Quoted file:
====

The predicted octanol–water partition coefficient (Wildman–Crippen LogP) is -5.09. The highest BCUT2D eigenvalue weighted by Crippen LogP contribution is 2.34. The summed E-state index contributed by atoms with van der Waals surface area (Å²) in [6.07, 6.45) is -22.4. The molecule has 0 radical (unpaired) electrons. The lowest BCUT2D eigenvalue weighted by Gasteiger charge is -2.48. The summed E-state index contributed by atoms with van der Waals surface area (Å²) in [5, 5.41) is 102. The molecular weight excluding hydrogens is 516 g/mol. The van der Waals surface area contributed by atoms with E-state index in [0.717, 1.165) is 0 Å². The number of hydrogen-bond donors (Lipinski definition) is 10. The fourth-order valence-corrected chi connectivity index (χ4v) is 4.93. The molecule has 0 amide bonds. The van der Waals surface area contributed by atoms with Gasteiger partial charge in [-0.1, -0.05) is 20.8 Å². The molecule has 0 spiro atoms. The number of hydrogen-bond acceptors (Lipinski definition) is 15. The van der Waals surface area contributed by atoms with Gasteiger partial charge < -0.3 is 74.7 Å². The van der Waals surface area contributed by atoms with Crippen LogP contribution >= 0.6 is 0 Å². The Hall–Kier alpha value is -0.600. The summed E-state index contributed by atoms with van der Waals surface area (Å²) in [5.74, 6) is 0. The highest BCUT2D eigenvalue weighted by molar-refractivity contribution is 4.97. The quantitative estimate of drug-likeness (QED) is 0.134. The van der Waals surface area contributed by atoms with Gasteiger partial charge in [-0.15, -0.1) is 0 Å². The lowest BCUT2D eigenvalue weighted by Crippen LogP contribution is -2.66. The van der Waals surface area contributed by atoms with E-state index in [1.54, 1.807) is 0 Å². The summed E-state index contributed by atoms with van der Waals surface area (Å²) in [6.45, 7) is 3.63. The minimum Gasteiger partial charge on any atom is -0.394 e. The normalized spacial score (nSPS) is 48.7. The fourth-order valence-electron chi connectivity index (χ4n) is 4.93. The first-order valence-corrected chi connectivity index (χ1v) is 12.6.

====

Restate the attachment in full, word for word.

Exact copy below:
The predicted octanol–water partition coefficient (Wildman–Crippen LogP) is -5.09. The highest BCUT2D eigenvalue weighted by Crippen LogP contribution is 2.34. The summed E-state index contributed by atoms with van der Waals surface area (Å²) in [6.07, 6.45) is -22.4. The molecule has 0 radical (unpaired) electrons. The lowest BCUT2D eigenvalue weighted by Gasteiger charge is -2.48. The summed E-state index contributed by atoms with van der Waals surface area (Å²) in [5, 5.41) is 102. The molecular weight excluding hydrogens is 516 g/mol. The van der Waals surface area contributed by atoms with E-state index in [0.717, 1.165) is 0 Å². The number of hydrogen-bond donors (Lipinski definition) is 10. The fourth-order valence-corrected chi connectivity index (χ4v) is 4.93. The molecule has 0 amide bonds. The van der Waals surface area contributed by atoms with Gasteiger partial charge in [-0.1, -0.05) is 20.8 Å². The molecule has 0 spiro atoms. The number of hydrogen-bond acceptors (Lipinski definition) is 15. The van der Waals surface area contributed by atoms with Gasteiger partial charge < -0.3 is 74.7 Å². The van der Waals surface area contributed by atoms with Crippen LogP contribution >= 0.6 is 0 Å². The Hall–Kier alpha value is -0.600. The summed E-state index contributed by atoms with van der Waals surface area (Å²) in [5.74, 6) is 0. The highest BCUT2D eigenvalue weighted by molar-refractivity contribution is 4.97. The quantitative estimate of drug-likeness (QED) is 0.134. The van der Waals surface area contributed by atoms with Gasteiger partial charge in [-0.15, -0.1) is 0 Å². The lowest BCUT2D eigenvalue weighted by Crippen LogP contribution is -2.66. The van der Waals surface area contributed by atoms with E-state index in [1.54, 1.807) is 0 Å². The summed E-state index contributed by atoms with van der Waals surface area (Å²) in [6.45, 7) is 3.63. The minimum Gasteiger partial charge on any atom is -0.394 e. The normalized spacial score (nSPS) is 48.7. The fourth-order valence-electron chi connectivity index (χ4n) is 4.93. The first-order valence-corrected chi connectivity index (χ1v) is 12.6.